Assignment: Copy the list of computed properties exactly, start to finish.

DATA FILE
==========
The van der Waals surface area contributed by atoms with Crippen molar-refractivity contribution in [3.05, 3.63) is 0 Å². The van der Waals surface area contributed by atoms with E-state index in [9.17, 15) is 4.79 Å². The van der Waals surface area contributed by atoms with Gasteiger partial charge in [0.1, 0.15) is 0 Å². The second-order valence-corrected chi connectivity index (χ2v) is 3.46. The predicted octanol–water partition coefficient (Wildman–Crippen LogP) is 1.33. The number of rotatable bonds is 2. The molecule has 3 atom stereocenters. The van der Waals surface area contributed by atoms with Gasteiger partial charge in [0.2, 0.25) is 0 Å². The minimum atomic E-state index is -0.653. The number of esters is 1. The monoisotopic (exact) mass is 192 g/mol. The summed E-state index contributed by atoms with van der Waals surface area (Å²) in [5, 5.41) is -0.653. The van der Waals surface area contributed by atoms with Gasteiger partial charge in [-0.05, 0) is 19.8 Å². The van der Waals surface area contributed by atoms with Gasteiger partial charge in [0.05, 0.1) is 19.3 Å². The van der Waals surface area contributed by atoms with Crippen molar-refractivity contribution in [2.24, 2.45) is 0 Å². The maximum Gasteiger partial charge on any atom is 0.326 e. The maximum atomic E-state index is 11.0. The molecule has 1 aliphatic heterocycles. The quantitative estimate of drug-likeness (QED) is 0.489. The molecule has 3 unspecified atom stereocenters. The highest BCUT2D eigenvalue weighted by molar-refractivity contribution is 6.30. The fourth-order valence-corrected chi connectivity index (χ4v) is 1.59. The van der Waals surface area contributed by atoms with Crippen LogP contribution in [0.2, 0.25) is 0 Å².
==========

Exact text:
The van der Waals surface area contributed by atoms with Crippen molar-refractivity contribution in [3.05, 3.63) is 0 Å². The van der Waals surface area contributed by atoms with E-state index in [9.17, 15) is 4.79 Å². The van der Waals surface area contributed by atoms with Gasteiger partial charge in [0.1, 0.15) is 0 Å². The second-order valence-corrected chi connectivity index (χ2v) is 3.46. The predicted octanol–water partition coefficient (Wildman–Crippen LogP) is 1.33. The number of rotatable bonds is 2. The molecule has 3 atom stereocenters. The van der Waals surface area contributed by atoms with Gasteiger partial charge in [0.2, 0.25) is 0 Å². The minimum atomic E-state index is -0.653. The number of esters is 1. The monoisotopic (exact) mass is 192 g/mol. The summed E-state index contributed by atoms with van der Waals surface area (Å²) in [5, 5.41) is -0.653. The van der Waals surface area contributed by atoms with Gasteiger partial charge in [-0.05, 0) is 19.8 Å². The van der Waals surface area contributed by atoms with Gasteiger partial charge in [0.05, 0.1) is 19.3 Å². The van der Waals surface area contributed by atoms with Crippen molar-refractivity contribution in [2.24, 2.45) is 0 Å². The maximum Gasteiger partial charge on any atom is 0.326 e. The maximum atomic E-state index is 11.0. The molecule has 1 aliphatic heterocycles. The quantitative estimate of drug-likeness (QED) is 0.489. The molecule has 3 unspecified atom stereocenters. The highest BCUT2D eigenvalue weighted by molar-refractivity contribution is 6.30. The fourth-order valence-corrected chi connectivity index (χ4v) is 1.59. The van der Waals surface area contributed by atoms with Crippen LogP contribution in [0.2, 0.25) is 0 Å².